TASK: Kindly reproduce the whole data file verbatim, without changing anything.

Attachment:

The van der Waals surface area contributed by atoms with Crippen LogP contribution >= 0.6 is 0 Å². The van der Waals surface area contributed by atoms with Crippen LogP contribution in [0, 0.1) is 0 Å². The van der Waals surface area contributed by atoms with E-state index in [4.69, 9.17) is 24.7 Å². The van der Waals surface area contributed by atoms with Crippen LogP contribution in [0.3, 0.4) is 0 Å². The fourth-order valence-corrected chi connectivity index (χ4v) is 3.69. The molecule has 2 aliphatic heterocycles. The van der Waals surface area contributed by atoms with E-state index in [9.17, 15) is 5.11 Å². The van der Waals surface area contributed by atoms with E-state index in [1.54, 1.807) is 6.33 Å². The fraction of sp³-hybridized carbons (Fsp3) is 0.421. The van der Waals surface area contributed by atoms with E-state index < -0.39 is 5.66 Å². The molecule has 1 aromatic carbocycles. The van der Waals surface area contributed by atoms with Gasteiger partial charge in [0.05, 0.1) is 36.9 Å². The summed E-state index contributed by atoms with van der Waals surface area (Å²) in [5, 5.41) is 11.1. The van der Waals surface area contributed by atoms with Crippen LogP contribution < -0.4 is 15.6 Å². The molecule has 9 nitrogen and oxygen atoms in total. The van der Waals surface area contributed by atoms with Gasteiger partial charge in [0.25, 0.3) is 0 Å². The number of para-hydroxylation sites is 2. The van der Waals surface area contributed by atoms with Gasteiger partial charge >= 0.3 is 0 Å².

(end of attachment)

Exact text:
The van der Waals surface area contributed by atoms with Crippen LogP contribution >= 0.6 is 0 Å². The van der Waals surface area contributed by atoms with Crippen LogP contribution in [0, 0.1) is 0 Å². The van der Waals surface area contributed by atoms with E-state index in [4.69, 9.17) is 24.7 Å². The van der Waals surface area contributed by atoms with Crippen LogP contribution in [0.3, 0.4) is 0 Å². The fourth-order valence-corrected chi connectivity index (χ4v) is 3.69. The molecule has 2 aliphatic heterocycles. The van der Waals surface area contributed by atoms with E-state index in [9.17, 15) is 5.11 Å². The van der Waals surface area contributed by atoms with E-state index in [1.54, 1.807) is 6.33 Å². The fraction of sp³-hybridized carbons (Fsp3) is 0.421. The van der Waals surface area contributed by atoms with E-state index < -0.39 is 5.66 Å². The molecule has 1 aromatic carbocycles. The van der Waals surface area contributed by atoms with Gasteiger partial charge in [0.05, 0.1) is 36.9 Å². The summed E-state index contributed by atoms with van der Waals surface area (Å²) in [5, 5.41) is 11.1. The van der Waals surface area contributed by atoms with Crippen LogP contribution < -0.4 is 15.6 Å². The molecule has 9 nitrogen and oxygen atoms in total. The van der Waals surface area contributed by atoms with Gasteiger partial charge in [0.25, 0.3) is 0 Å². The number of para-hydroxylation sites is 2. The van der Waals surface area contributed by atoms with Gasteiger partial charge >= 0.3 is 0 Å².